Diary for the Newcomers' Programme is the title of a documentary that presents the reception process that students of compulsory education age who are new to Catalonia undergo in the territory's secondary schools. It takes an in-depth look at reception classrooms, where children of immigrant origin who have recently arrived in Catalonia and are unfamiliar with Catalan acquire a basic knowledge of the language so that they can participate fully in ordinary classes as soon as possible.
Diary for the Newcomers' Programme is intended for a wide audience, not all of whom are necessarily experts on education. People who have occasional contact with schools in a professional capacity (e.g. those who work for cultural or leisure organisations, or the media) may find it useful, as may students' parents and, generally speaking, anyone interested in the education arena, be it in relation to teaching and learning or to diversity and social cohesion.
The original version of the documentary is in Catalan (its title is El diari de l'aula d'acollida). Versions with subtitles in English and Spanish have also been produced, with a view to reaching a larger audience.
The LIC website, a resource (in Catalan) on language, literature, interculturalism and social cohesion in education for students new to Catalonia.
The Language Immersion and Use Service of the Government of Catalonia's Ministry of Education (both websites in Catalan).
A substantial number of immigrants have made their homes in Catalonia since the mid-1990s, resulting in the Catalan education system receiving a major influx of foreign students.
The Government of Catalonia's Ministry of Education established a Subdirectorate-General for Languages and Society in 2004, in response to the new challenges posed by organising the reception and integration into the education system of students of immigrant origin. Its aims in doing so were to promote equal opportunities and social cohesion through quality education for all, and to consolidate the Catalan language's status as the element underpinning a policy of multilingual, intercultural education.
The Subdirectorate-General for Languages and Society initiated Catalonia's Language and Social Cohesion Plan. One of the main measures envisaged in the plan was the creation of reception classrooms in primary and secondary schools attended by recently arrived students.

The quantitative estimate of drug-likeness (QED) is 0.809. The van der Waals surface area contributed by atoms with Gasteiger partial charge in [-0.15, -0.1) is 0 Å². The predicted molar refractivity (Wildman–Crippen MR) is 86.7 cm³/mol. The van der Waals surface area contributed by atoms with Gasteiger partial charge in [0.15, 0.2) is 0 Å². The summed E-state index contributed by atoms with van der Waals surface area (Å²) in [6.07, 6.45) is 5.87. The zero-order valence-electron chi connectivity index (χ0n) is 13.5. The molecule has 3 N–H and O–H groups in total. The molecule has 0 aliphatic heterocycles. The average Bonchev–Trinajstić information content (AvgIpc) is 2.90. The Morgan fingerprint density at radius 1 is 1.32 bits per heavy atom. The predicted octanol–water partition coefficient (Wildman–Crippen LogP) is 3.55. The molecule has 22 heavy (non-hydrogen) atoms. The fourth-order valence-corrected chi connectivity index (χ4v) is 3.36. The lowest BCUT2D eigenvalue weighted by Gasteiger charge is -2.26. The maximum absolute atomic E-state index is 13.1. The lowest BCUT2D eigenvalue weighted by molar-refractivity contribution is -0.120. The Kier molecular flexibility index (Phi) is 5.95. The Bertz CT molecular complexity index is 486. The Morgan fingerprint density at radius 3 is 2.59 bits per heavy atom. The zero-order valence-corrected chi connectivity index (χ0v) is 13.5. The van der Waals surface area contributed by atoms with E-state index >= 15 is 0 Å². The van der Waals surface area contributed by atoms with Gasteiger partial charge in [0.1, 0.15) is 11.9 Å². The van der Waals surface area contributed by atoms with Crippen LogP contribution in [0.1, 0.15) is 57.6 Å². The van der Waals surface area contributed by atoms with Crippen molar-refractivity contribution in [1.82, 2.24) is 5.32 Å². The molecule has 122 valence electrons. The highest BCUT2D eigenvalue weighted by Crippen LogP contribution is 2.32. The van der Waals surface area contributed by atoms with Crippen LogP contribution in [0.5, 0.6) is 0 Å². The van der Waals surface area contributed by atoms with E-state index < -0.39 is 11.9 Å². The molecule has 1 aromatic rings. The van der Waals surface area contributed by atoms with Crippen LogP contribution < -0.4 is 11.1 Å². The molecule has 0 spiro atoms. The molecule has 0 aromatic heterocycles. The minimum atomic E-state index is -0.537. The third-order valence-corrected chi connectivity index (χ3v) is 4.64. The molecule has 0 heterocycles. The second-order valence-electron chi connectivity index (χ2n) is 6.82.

Faced with a surge in the number of students of immigrant origin in the education system, Catalonia's authorities took firm action to guarantee equal opportunities for all students, as well as to ensure that Catalan would be the lingua franca in which classes were taught in the territory's schools and act as a source of social cohesion.
While reception classrooms are undoubtedly the most specific resource for the integration of students new to Catalonia, they are actually just one aspect of much wider-ranging planning encompassing all the teaching staff of schools with such facilities, as well as various other professionals.
In the light of the quantitative and qualitative importance of the measures taken to aid the integration of students of immigrant origin, the Subdirectorate-General for Languages and Society decided to produce an audiovisual documentary explaining how reception classrooms work, as well as their role in nurturing diversity and their place in the Language and Social Cohesion Plan.
Diary for the Newcomers' Programme is a 23-minute documentary. It explains the integration process that students new to Catalonia undergo in the territory's secondary schools and traces the various steps they usually take between their arrival and attending school.
The documentary is presented in the form of a fictitious student's personal diary, beginning with them leaving their country of origin and ending with them participating fully in a Catalan school's activities. To explain the process in question, the documentary sets out what appears to be a single case study, but is actually a composition based on the experiences of three state-run secondary schools in the Catalan province of Barcelona (Olorda Secondary School in Sant Feliu de Llobregat, Pius Font i Quer Secondary School in Manresa and Santa Eulàlia Secondary School in L'Hospitalet de Llobregat) and input from a range of people who work with students of immigrant origin (including members of governing bodies, reception classroom tutors and advisors). Such students' progressive adaptation to their new situation is depicted metaphorically by a tree whose foliage thickens with the addition of new leaves formed from pages of the diary.
Diary for the Newcomers' Programme is divided into the following chapters:
1. Initial reception
2. Starting out at school and in the reception classroom
3. Reception classroom organisation
4. Tutor training
5. Relationship with parents